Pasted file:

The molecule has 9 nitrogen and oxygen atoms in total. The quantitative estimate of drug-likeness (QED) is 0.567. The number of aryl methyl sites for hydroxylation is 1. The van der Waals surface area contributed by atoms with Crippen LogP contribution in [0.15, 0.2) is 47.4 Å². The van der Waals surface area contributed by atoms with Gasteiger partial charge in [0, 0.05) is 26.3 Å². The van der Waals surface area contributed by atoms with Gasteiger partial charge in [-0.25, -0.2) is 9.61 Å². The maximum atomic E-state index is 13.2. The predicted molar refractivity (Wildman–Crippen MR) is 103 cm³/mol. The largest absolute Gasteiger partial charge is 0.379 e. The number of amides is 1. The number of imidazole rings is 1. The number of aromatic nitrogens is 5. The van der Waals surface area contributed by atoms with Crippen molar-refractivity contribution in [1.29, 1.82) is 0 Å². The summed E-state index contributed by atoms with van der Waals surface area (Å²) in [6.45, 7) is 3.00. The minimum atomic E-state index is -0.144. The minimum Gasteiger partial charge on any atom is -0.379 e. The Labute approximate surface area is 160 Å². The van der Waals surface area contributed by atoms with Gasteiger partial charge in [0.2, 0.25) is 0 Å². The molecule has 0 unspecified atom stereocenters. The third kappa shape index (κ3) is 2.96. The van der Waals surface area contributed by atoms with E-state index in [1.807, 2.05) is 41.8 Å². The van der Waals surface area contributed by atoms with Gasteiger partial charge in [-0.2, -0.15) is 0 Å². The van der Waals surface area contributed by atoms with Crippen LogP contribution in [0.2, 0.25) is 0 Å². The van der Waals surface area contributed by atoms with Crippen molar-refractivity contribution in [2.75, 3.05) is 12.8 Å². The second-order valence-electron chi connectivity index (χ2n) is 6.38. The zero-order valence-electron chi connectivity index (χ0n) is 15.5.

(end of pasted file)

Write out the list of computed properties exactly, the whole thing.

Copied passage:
The molecule has 9 nitrogen and oxygen atoms in total. The quantitative estimate of drug-likeness (QED) is 0.567. The number of aryl methyl sites for hydroxylation is 1. The van der Waals surface area contributed by atoms with Crippen LogP contribution in [0.15, 0.2) is 47.4 Å². The van der Waals surface area contributed by atoms with Gasteiger partial charge in [0, 0.05) is 26.3 Å². The van der Waals surface area contributed by atoms with Gasteiger partial charge in [-0.25, -0.2) is 9.61 Å². The maximum atomic E-state index is 13.2. The predicted molar refractivity (Wildman–Crippen MR) is 103 cm³/mol. The largest absolute Gasteiger partial charge is 0.379 e. The number of amides is 1. The number of imidazole rings is 1. The number of aromatic nitrogens is 5. The van der Waals surface area contributed by atoms with Crippen molar-refractivity contribution in [1.29, 1.82) is 0 Å². The summed E-state index contributed by atoms with van der Waals surface area (Å²) in [6.45, 7) is 3.00. The minimum atomic E-state index is -0.144. The minimum Gasteiger partial charge on any atom is -0.379 e. The Labute approximate surface area is 160 Å². The van der Waals surface area contributed by atoms with Gasteiger partial charge in [0.2, 0.25) is 0 Å². The molecule has 0 unspecified atom stereocenters. The third kappa shape index (κ3) is 2.96. The van der Waals surface area contributed by atoms with E-state index in [1.807, 2.05) is 41.8 Å². The van der Waals surface area contributed by atoms with Gasteiger partial charge in [-0.2, -0.15) is 0 Å². The van der Waals surface area contributed by atoms with Crippen LogP contribution in [0.2, 0.25) is 0 Å². The van der Waals surface area contributed by atoms with Crippen molar-refractivity contribution in [2.75, 3.05) is 12.8 Å². The second-order valence-electron chi connectivity index (χ2n) is 6.38. The zero-order valence-electron chi connectivity index (χ0n) is 15.5.